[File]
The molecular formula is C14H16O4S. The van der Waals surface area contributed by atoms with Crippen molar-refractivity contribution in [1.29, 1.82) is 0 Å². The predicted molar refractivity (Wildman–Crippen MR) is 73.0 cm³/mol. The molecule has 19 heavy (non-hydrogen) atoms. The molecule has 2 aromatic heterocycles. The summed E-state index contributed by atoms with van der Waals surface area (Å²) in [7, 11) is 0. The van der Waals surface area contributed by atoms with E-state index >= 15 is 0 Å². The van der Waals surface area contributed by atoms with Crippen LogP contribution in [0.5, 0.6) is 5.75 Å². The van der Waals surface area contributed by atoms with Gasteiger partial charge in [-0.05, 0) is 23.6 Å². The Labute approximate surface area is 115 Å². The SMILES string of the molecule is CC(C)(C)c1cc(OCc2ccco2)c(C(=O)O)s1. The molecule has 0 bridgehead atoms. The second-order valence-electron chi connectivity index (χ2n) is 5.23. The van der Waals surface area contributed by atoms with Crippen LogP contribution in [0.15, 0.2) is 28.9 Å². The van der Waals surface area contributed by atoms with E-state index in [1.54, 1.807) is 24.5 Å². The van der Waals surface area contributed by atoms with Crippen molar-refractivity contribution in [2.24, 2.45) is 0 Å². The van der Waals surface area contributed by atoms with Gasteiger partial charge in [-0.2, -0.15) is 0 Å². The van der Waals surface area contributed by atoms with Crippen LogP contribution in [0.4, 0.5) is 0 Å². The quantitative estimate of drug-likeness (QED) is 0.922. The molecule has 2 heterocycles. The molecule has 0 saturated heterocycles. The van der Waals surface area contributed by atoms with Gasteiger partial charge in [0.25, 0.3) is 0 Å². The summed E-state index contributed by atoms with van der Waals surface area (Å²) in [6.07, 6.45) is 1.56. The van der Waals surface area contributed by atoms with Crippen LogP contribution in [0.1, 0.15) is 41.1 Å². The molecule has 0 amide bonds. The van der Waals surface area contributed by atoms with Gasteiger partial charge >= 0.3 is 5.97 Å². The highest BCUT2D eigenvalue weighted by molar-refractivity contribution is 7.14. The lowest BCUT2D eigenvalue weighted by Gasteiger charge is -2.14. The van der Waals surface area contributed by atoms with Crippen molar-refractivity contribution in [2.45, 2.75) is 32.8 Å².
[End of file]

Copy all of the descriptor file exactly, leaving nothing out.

The molecular formula is C14H16O4S. The van der Waals surface area contributed by atoms with Crippen molar-refractivity contribution in [1.29, 1.82) is 0 Å². The predicted molar refractivity (Wildman–Crippen MR) is 73.0 cm³/mol. The molecule has 19 heavy (non-hydrogen) atoms. The molecule has 2 aromatic heterocycles. The summed E-state index contributed by atoms with van der Waals surface area (Å²) in [7, 11) is 0. The van der Waals surface area contributed by atoms with E-state index >= 15 is 0 Å². The van der Waals surface area contributed by atoms with Crippen LogP contribution in [0.5, 0.6) is 5.75 Å². The van der Waals surface area contributed by atoms with Gasteiger partial charge in [-0.05, 0) is 23.6 Å². The Labute approximate surface area is 115 Å². The SMILES string of the molecule is CC(C)(C)c1cc(OCc2ccco2)c(C(=O)O)s1. The molecule has 0 bridgehead atoms. The second-order valence-electron chi connectivity index (χ2n) is 5.23. The van der Waals surface area contributed by atoms with Crippen LogP contribution in [0.15, 0.2) is 28.9 Å². The van der Waals surface area contributed by atoms with E-state index in [1.54, 1.807) is 24.5 Å². The van der Waals surface area contributed by atoms with Crippen molar-refractivity contribution in [2.24, 2.45) is 0 Å². The van der Waals surface area contributed by atoms with Gasteiger partial charge in [-0.2, -0.15) is 0 Å². The van der Waals surface area contributed by atoms with Crippen LogP contribution in [0.4, 0.5) is 0 Å². The quantitative estimate of drug-likeness (QED) is 0.922. The molecule has 2 heterocycles. The molecule has 0 saturated heterocycles. The van der Waals surface area contributed by atoms with Gasteiger partial charge in [0.25, 0.3) is 0 Å². The summed E-state index contributed by atoms with van der Waals surface area (Å²) in [6.07, 6.45) is 1.56. The van der Waals surface area contributed by atoms with Crippen LogP contribution in [0.1, 0.15) is 41.1 Å². The molecule has 0 amide bonds. The van der Waals surface area contributed by atoms with Gasteiger partial charge >= 0.3 is 5.97 Å². The highest BCUT2D eigenvalue weighted by molar-refractivity contribution is 7.14. The lowest BCUT2D eigenvalue weighted by Gasteiger charge is -2.14. The van der Waals surface area contributed by atoms with Crippen molar-refractivity contribution in [2.45, 2.75) is 32.8 Å².